• Maintain respect by assisting the patient in tasks, rather than just completing everything for them. Encourage upkeep in appearance and compliment their looks. Do not correct every mistake made, and allow them to complete tasks in their own manner.

It is also important to remember that every dementia patient is a unique individual. People react to this disease in different ways, so take time to recognize and respect your loved one’s distinct personality, needs and emotions.

Physical Health: Keeping Patients Active, Fit and Safe

Along with emotional health, the Alzheimer’s Society stresses the importance of keeping up the physical health of the patient, saying, “The better they feel, the better life will be for them and those around them.”

There are many factors involved in maintaining patient health, so a good first step is to schedule regular check-ups with their doctor to ensure all bases are covered.

Regular exercise is essential for supporting mobility, independence, circulation and relaxation. Try to help the patient find a method they enjoy - this could be anything from gardening, dancing, walking or seated exercise. It is also crucial to ensure a healthy diet that delivers important nutrients, vitamins and energy. Patients who forget to eat might need to be accompanied to meals, and finger foods are a good option for those struggling with knives and forks.

Tackling the issues of drinking and smoking can be tricky - it is recommended you discuss this with the patient’s doctor. Both of these habits can increase confusion and pose increased health risks to the patients. However, care should be taken to balance the risk of danger with respect for the patient’s autonomy.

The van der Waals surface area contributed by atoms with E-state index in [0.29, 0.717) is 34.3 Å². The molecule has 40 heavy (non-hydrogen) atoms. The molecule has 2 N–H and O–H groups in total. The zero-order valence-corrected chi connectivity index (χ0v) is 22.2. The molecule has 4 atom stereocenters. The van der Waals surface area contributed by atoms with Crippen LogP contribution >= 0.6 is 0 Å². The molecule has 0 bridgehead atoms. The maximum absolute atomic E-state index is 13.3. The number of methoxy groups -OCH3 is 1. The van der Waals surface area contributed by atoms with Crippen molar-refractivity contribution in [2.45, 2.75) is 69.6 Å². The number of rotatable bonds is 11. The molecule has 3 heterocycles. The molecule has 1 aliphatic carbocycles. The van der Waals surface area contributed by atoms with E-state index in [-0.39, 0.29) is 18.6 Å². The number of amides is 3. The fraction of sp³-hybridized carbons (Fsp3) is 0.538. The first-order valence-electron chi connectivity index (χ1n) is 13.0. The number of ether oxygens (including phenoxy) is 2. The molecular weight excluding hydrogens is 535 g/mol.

Don't Forget to Care for Yourself

When a loved one is diagnosed with a difficult disease like dementia, it is often all too common that the caregiver devotes all their energy and concerns for the patient and forgets about their own well-being.

The Alzheimer’s Society recommends making sure that you schedule time for yourself – at least daily time to go to the gym or read a book, weekly time to socialize and pamper yourself and regular weekends or vacations away from everyday life caring for the patient. Take time to reward and congratulate yourself for your devotion and care.

Recognize when you need a little love and support of your own, and don’t be afraid to seek it out.

The Alzheimer’s Society has a hotline devoted to caregiver support, and many online forums can be a quick and easy way to reach out to others experiencing similar challenges.

Along with emotions, the finances of the caregiver can often become strained as a loved one requires more and more care. Be sure to use all of the governmental and legal resources and benefits available to ensure the best possible management of both your finances and the estate of the patient.

Remember - taking time for yourself is not just good for you - it is good for your loved one with dementia. Making sure you are healthy, happy and energized means you are better equipped to care for the patient as they cope with this disease.

Review Date: 
May 11, 2012